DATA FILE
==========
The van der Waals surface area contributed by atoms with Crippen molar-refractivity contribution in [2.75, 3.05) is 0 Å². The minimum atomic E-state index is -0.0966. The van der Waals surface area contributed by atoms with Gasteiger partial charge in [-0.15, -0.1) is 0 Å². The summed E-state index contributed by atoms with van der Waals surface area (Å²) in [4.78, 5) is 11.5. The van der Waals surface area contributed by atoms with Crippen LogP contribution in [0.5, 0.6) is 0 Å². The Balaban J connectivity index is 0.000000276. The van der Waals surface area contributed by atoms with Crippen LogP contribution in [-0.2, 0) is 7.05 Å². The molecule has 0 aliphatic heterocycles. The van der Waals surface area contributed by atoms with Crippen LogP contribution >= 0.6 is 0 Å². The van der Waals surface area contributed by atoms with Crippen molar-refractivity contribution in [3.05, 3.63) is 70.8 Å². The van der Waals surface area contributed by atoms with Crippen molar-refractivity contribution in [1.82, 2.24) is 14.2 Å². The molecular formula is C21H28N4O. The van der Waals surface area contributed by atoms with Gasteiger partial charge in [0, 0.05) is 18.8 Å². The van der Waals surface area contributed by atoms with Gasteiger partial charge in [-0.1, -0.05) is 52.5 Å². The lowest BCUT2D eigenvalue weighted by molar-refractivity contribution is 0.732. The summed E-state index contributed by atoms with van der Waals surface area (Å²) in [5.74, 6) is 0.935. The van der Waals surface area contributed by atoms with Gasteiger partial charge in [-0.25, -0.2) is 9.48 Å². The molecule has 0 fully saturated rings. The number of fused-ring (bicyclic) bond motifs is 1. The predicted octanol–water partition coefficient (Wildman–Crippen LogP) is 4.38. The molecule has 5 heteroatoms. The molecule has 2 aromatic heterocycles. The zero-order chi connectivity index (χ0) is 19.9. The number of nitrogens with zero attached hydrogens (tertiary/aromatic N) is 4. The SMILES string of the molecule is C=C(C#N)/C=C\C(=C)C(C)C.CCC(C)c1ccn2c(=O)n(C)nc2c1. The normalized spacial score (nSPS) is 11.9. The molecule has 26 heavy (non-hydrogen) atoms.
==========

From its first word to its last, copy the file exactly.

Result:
The van der Waals surface area contributed by atoms with Crippen molar-refractivity contribution in [2.75, 3.05) is 0 Å². The minimum atomic E-state index is -0.0966. The van der Waals surface area contributed by atoms with Gasteiger partial charge in [-0.15, -0.1) is 0 Å². The summed E-state index contributed by atoms with van der Waals surface area (Å²) in [4.78, 5) is 11.5. The van der Waals surface area contributed by atoms with Crippen LogP contribution in [0.5, 0.6) is 0 Å². The Balaban J connectivity index is 0.000000276. The van der Waals surface area contributed by atoms with Crippen LogP contribution in [-0.2, 0) is 7.05 Å². The molecule has 0 aliphatic heterocycles. The van der Waals surface area contributed by atoms with Crippen LogP contribution >= 0.6 is 0 Å². The van der Waals surface area contributed by atoms with Crippen molar-refractivity contribution in [3.05, 3.63) is 70.8 Å². The van der Waals surface area contributed by atoms with Crippen molar-refractivity contribution in [1.82, 2.24) is 14.2 Å². The molecular formula is C21H28N4O. The van der Waals surface area contributed by atoms with Gasteiger partial charge in [0, 0.05) is 18.8 Å². The van der Waals surface area contributed by atoms with Gasteiger partial charge in [-0.1, -0.05) is 52.5 Å². The lowest BCUT2D eigenvalue weighted by molar-refractivity contribution is 0.732. The summed E-state index contributed by atoms with van der Waals surface area (Å²) in [5.74, 6) is 0.935. The van der Waals surface area contributed by atoms with Gasteiger partial charge in [-0.25, -0.2) is 9.48 Å². The molecule has 0 fully saturated rings. The number of fused-ring (bicyclic) bond motifs is 1. The predicted octanol–water partition coefficient (Wildman–Crippen LogP) is 4.38. The molecule has 5 heteroatoms. The molecule has 2 aromatic heterocycles. The zero-order chi connectivity index (χ0) is 19.9. The number of nitrogens with zero attached hydrogens (tertiary/aromatic N) is 4. The SMILES string of the molecule is C=C(C#N)/C=C\C(=C)C(C)C.CCC(C)c1ccn2c(=O)n(C)nc2c1. The normalized spacial score (nSPS) is 11.9. The molecule has 26 heavy (non-hydrogen) atoms.